Mortgage Calculator: ‘Should I Buy Points?’

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How we got here

How this calculator works

To use the “Should I buy points?” mortgage calculator, type your information into these fields:

  • Desired loan amount

  • Loan term (years)

  • Interest rate without points (shown as a percent)

  • Number of points (this is required to deliver your results)

  • Interest rate with points This shows what your rate would be if you paid for points. In general, lenders drop the interest rate by a quarter of a percentage point for each point purchased, up to a limit. But maybe a lender has offered you a rate that’s different for buying this number of points. If so, type in that rate to ensure the accuracy of your results.

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Understanding your results:

Breakeven period (years). This shows how many years it will take before you’ve paid off the points you purchased and when you’ll start saving money from the lower interest rate.

Breakeven period (months). This is the same as in the previous result, shown in a different way: The number of months before your break-even point.

Payment required to buy points. Your cost to buy the number of points entered above.

Monthly mortgage payment with points. Your new, lower monthly mortgage payment after purchasing points.

Monthly mortgage payment without points. This is your monthly payment if you don’t buy points. Use this result to compare the payments with and without points to see how buying points lowers your monthly payment.

Note: Lenders are required to provide a closing disclosure form that shows all the fees you’ll pay three business days before the scheduled closing of your loan. See what it looks like.

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Does buying points pay off?

The “Should I buy mortgage points” calculator determines if buying points pays off by calculating your break-even point. That’s the point when you’ve paid off the cost of buying the points. From then on, you’ll enjoy the savings from your lower interest rate.

To find the break-even point, the calculator determines your monthly savings from buying points and divides that amount into the total cost of the points. For example:

On a $200,000 loan, purchasing one point brings the mortgage rate from 4.1% to 3.85%, dropping the monthly payment from $957 to $938 — a monthly saving of $19. The cost: $2,000. The calculator divides the cost by the monthly savings amount to find the break-even point.

$2,000/$19 = 105 months (8.8 years)

Back to the question: Is buying points worth it? The answer depends on how long you’ll keep the mortgage.

Is buying mortgage discount points a smart idea?

As with much in life, the answer depends on the details. This rule of thumb may help: The longer you keep the mortgage, the more money you save by buying points.

Buying points could be helpful if:

  • You’re purchasing your forever home

  • You have enough cash upfront to make a large down payment and still have some left for lowering the rate. You expect to keep the loan long enough that you’ll exceed the break-even point in this calculator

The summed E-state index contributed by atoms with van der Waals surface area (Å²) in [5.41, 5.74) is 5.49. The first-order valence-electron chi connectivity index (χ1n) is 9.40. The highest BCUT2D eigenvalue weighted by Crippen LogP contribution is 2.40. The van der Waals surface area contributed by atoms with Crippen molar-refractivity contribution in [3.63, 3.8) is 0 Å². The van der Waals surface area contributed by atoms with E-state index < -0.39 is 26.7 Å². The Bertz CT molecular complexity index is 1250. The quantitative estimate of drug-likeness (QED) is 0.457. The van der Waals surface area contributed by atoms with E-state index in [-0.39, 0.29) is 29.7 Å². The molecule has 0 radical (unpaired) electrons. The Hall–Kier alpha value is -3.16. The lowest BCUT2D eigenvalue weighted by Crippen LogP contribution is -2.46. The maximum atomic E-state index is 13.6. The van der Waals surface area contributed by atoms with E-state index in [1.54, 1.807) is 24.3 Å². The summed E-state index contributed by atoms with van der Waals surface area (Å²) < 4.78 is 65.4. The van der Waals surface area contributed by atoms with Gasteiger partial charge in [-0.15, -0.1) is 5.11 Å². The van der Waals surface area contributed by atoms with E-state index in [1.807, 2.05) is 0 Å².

But buying points can be a bad thing if:

  • You’ll sell the home or refinance before you’ve hit your break-even point

  • You need the cash you’ll use to buy points

  • You reach the break-even point, but the monthly savings are so small that it doesn’t make a meaningful dent in your budget

Buying mortgage discount points 101

What are mortgage points?

There are two kinds of mortgage points:

  • Discount points. When you hear “points,” that usually means “discount points” — the fees you pay a lender to lower your home loan’s interest rate. You can buy points either when buying a home or refinancing your home loan. It’s sometimes called “buying down” your rate. Lowering your interest rate reduces the size of your monthly payments.

  • Rebate points. Another kind of points are “negative points” or “rebate points.” In this scenario, the closing costs on your mortgage are added to the cost of your loan in the form of a higher interest rate. You may have heard of a no-closing costs mortgage. This is it — you don’t need cash for closing. But the higher rate means a higher monthly payment. The trade-off can be useful if you don’t have cash for closing costs.

What do points cost?

One mortgage point typically costs 1% of your loan total (for example, $2,000 on a $200,000 mortgage). So, if you buy two points — at $4,000 — you’ll need to write a check for $4,000 when your mortgage closes. That check is in addition to paying closing costs (which run from 3% to 6% of the mortgage total, or about $6,000 to $12,000 on a $200,000 home).

Are mortgage points tax-deductible?

While mortgage interest in still tax deductible, the Tax Cuts and Jobs Act of 2017 puts a cap on the amount of mortgage interest that may be deducted. Because discount points are prepaid interest, they may be deducted as part of your home mortgage interest. See the details here.

Here’s a tip: When you’re loan shopping, ask each lender for two estimates: one for your mortgage closing costs if you buy points, another for the loan without points. Show the estimates to a tax preparer or tax accountant to find out how paying points could affect your taxes.

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